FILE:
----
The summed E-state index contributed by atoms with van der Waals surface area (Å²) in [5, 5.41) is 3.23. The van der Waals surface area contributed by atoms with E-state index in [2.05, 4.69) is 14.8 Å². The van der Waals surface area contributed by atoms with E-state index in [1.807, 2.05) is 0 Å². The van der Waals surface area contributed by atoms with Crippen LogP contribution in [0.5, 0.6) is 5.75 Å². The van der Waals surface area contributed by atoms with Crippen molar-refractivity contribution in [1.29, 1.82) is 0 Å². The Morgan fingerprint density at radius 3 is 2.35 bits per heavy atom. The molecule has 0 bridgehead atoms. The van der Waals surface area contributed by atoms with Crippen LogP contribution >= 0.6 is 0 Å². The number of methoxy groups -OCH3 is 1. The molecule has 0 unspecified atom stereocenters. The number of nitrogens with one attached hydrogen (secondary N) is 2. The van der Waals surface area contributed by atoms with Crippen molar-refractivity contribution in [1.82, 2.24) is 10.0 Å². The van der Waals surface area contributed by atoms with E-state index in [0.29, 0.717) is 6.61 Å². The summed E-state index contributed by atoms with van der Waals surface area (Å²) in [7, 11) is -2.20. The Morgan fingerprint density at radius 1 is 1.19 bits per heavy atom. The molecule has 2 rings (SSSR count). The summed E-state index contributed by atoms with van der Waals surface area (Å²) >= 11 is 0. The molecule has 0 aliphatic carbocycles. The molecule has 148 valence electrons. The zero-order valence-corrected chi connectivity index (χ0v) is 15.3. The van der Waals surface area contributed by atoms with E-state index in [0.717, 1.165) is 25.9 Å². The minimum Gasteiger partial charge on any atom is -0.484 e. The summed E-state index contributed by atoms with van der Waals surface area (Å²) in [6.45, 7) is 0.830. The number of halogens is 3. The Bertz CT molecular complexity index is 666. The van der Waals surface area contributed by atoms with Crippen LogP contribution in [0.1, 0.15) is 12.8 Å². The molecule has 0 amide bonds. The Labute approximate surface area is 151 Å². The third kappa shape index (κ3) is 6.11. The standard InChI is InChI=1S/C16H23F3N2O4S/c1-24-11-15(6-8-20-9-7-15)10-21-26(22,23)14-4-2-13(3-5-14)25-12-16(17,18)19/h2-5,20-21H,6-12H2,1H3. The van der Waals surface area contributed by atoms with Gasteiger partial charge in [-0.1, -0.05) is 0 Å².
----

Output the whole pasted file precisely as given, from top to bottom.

The summed E-state index contributed by atoms with van der Waals surface area (Å²) in [5, 5.41) is 3.23. The van der Waals surface area contributed by atoms with E-state index in [2.05, 4.69) is 14.8 Å². The van der Waals surface area contributed by atoms with E-state index in [1.807, 2.05) is 0 Å². The van der Waals surface area contributed by atoms with Crippen LogP contribution in [0.5, 0.6) is 5.75 Å². The van der Waals surface area contributed by atoms with Crippen molar-refractivity contribution in [1.29, 1.82) is 0 Å². The Morgan fingerprint density at radius 3 is 2.35 bits per heavy atom. The molecule has 0 bridgehead atoms. The van der Waals surface area contributed by atoms with Crippen LogP contribution >= 0.6 is 0 Å². The number of methoxy groups -OCH3 is 1. The molecule has 0 unspecified atom stereocenters. The number of nitrogens with one attached hydrogen (secondary N) is 2. The van der Waals surface area contributed by atoms with Crippen molar-refractivity contribution in [1.82, 2.24) is 10.0 Å². The van der Waals surface area contributed by atoms with E-state index in [0.29, 0.717) is 6.61 Å². The summed E-state index contributed by atoms with van der Waals surface area (Å²) in [7, 11) is -2.20. The Morgan fingerprint density at radius 1 is 1.19 bits per heavy atom. The molecule has 2 rings (SSSR count). The summed E-state index contributed by atoms with van der Waals surface area (Å²) >= 11 is 0. The molecule has 0 aliphatic carbocycles. The molecule has 148 valence electrons. The zero-order valence-corrected chi connectivity index (χ0v) is 15.3. The van der Waals surface area contributed by atoms with E-state index in [0.717, 1.165) is 25.9 Å². The minimum Gasteiger partial charge on any atom is -0.484 e. The summed E-state index contributed by atoms with van der Waals surface area (Å²) in [6.45, 7) is 0.830. The number of halogens is 3. The Bertz CT molecular complexity index is 666. The van der Waals surface area contributed by atoms with Crippen LogP contribution in [0.1, 0.15) is 12.8 Å². The molecule has 0 amide bonds. The Labute approximate surface area is 151 Å². The third kappa shape index (κ3) is 6.11. The standard InChI is InChI=1S/C16H23F3N2O4S/c1-24-11-15(6-8-20-9-7-15)10-21-26(22,23)14-4-2-13(3-5-14)25-12-16(17,18)19/h2-5,20-21H,6-12H2,1H3. The van der Waals surface area contributed by atoms with Gasteiger partial charge in [-0.1, -0.05) is 0 Å².